Materials and Methods: To evaluate genetic variations in some wild Iris genotypes, Iris kopetdaghensis ،Iris songarica and Iris fosteriana were collected from some parts of Khorasan province. Genomic DNA was extracted from young leaves following the cetyltrimethylammonium bromide (CTAB) procedure. Extracted DNA concentration was quantified by using the spectrophotometer and qualified using agarose gel electrophoresis. A total of 16 primers were initially screened against two plants selected from different regions and finally six primers for final analysis was selected based on consistent (CA)8G ،(CT)8RG ،(TC)8C ،(TG)8G ، (AC)8YG and (AG)8YT, strong amplification products, production of polymorph, reproducible fragments between replicate Polymerase Chain Reaction (PCR). The ISSR amplification reactions contained 30-50 ηg of genomic DNA, 2.5 μL 1 × buffer, 2 mM MgCl2, 200 μM of each dNTP (Fermentas), 10 μM primers and 0.2 U Taq DNA polymerase (Fermentas), with the final volume adjusted to 25μL with H2O bidest. ISSR reaction products were separated on 1.5% horizontal agarose gels, in TBE buffer and visualized under ultraviolet light after staining in 0.5μg/mL ethidium bromide. Digital photo was taken with gel documentation system. The 100 bp DNA ladder plus molecular weight marker was used to compare the molecular weight of amplified products. Amplified products were scored for the presence (1) or absence (0) of bands and binary matrices were assembled for the ISSR markers. The binary matrices were subjected to statistical analyses using NTSYS-pc software version 2.02.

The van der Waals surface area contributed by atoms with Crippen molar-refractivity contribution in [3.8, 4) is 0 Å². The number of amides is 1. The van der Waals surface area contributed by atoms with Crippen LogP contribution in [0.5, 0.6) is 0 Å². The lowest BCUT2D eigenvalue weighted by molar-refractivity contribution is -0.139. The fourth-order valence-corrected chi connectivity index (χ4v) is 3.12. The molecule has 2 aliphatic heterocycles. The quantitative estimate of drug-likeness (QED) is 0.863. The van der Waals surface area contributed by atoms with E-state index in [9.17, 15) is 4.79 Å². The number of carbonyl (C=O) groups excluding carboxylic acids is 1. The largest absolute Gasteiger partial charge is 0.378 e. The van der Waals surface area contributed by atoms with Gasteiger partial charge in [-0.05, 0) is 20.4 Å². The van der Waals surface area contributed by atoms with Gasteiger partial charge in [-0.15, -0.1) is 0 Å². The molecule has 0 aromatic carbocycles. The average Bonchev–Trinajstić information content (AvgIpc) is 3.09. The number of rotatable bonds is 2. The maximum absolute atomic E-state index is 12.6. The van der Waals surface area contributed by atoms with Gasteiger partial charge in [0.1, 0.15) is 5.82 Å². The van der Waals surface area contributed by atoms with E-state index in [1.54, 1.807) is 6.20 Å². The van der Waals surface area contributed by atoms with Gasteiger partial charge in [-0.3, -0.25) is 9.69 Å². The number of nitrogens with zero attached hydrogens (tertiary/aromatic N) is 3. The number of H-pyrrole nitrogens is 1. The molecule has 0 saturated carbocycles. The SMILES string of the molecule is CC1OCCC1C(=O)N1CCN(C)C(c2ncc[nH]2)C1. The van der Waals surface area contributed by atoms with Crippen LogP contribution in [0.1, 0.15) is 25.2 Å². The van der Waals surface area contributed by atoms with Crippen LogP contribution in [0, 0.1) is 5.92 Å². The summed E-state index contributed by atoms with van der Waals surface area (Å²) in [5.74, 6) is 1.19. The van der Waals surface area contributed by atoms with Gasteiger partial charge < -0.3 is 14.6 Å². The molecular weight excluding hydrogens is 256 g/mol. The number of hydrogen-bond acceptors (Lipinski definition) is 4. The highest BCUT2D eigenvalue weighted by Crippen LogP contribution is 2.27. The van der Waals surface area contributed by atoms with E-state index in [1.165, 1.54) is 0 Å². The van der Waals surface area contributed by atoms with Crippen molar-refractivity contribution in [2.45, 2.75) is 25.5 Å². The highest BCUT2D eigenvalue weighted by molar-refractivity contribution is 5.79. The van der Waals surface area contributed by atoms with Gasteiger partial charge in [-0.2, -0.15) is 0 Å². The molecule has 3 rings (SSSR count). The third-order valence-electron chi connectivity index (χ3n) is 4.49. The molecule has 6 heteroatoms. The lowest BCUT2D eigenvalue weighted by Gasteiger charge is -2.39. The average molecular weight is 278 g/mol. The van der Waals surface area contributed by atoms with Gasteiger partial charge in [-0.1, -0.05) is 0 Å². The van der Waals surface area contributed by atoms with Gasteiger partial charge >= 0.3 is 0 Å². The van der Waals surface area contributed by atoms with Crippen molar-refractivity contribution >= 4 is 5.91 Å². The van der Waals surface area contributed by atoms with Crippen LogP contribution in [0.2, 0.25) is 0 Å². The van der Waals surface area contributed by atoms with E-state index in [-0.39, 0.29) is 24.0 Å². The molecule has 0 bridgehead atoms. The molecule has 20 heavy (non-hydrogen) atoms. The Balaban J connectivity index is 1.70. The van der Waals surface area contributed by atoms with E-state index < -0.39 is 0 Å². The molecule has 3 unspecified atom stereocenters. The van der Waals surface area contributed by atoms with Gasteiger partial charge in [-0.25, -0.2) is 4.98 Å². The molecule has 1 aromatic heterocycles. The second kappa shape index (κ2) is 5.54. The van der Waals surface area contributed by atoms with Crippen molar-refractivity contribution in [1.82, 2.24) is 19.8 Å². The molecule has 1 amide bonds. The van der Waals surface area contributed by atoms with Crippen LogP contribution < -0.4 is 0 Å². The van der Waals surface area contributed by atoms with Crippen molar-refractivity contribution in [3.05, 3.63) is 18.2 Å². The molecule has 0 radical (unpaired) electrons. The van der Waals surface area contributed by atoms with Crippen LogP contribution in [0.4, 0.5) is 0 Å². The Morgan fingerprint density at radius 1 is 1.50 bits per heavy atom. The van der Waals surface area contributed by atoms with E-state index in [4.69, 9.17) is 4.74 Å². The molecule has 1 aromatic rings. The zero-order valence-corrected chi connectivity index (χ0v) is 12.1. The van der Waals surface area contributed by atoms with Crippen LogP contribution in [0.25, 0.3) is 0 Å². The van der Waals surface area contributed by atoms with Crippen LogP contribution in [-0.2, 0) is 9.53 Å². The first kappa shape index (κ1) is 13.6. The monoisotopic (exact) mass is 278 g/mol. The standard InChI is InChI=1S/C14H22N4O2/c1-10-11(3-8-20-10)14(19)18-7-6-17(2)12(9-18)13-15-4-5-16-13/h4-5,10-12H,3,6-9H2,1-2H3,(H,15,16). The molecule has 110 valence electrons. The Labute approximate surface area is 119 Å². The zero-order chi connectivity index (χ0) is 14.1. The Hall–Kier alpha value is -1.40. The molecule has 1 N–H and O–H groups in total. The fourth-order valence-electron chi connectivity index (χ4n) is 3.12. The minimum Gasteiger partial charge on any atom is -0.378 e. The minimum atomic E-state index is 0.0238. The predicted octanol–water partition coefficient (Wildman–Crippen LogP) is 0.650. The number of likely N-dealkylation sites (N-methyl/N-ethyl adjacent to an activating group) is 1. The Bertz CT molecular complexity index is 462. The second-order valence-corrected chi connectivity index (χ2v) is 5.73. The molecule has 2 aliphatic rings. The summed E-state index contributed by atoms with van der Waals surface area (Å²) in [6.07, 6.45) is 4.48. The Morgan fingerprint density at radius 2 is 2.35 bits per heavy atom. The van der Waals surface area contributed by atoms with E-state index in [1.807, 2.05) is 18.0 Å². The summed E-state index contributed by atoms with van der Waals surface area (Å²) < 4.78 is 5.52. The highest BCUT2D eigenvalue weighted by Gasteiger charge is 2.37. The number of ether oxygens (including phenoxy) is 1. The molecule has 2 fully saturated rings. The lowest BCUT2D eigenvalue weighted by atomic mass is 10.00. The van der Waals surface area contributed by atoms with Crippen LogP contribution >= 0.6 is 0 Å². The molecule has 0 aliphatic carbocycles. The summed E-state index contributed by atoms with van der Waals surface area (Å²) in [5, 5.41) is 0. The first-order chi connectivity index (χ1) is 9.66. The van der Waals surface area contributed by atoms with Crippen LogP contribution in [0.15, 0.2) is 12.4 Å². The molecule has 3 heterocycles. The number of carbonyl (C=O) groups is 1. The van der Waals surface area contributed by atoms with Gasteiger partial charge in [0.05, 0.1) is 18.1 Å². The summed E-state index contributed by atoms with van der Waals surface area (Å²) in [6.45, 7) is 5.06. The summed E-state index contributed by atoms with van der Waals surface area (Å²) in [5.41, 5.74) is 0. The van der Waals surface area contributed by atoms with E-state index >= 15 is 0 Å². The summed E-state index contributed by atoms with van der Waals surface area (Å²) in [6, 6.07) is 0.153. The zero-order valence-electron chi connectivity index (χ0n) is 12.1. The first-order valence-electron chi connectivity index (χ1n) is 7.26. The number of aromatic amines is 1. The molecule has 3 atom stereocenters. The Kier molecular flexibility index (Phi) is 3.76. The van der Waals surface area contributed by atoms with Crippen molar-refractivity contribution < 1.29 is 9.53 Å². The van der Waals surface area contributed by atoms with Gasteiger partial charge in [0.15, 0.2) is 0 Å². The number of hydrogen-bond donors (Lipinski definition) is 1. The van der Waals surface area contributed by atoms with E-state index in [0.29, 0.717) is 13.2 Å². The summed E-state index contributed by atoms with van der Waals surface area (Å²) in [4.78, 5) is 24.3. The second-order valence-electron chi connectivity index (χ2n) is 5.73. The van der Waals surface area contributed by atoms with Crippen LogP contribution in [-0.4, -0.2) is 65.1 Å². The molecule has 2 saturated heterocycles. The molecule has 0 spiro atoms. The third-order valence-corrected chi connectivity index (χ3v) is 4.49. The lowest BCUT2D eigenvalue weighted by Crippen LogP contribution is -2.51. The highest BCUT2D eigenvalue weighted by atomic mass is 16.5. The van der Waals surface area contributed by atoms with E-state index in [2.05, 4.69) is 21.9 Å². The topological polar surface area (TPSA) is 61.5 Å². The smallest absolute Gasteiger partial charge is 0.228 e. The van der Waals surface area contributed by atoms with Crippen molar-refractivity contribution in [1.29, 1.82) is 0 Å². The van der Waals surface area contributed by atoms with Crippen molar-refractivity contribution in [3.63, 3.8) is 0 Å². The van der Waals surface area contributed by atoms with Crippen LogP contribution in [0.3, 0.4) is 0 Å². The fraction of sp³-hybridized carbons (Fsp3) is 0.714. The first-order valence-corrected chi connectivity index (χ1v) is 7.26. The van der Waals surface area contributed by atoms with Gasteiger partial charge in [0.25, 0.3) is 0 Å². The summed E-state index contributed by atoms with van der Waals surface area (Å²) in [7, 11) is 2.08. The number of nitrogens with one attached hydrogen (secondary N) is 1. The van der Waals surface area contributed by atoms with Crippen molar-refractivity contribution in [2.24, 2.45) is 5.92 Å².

Results and Discussion: Six ISSR primers produced 126 bands across the 16 genotypes, of which 119 were polymorphic. The number of amplified fragments varied from 16 [primer (CA)8G)] to 24 [primer (TC)8C and (AC)8YG)] across the genotypes. The average polymorphic bands per primer were 19.4. The percentage of polymorphism for primers ranged from 76 to 100, with an average of 94.4.The amplified bands genotypes related to a species the same banding pattern was observed but there was lower similarity between the species. Our data indicated that ISSR technology can detect considerable polymorphisms (76.4 %) in our genotypes, suggesting that it will be useful in characterization and fingerprinting of Iris germplasm. The results of this study also provide fundamental evidence demonstrate that ISSR marker is a simple, informative, reproducible and suitable approach to evaluation of molecular diversity and phylogenetic relationships in Iris spp. The highest genetic similarity was between species Iris kopetdaghensis and Iris fosteriana. This study revealed a significant variation especially between Iris kopetdaghensis and Iris songarica.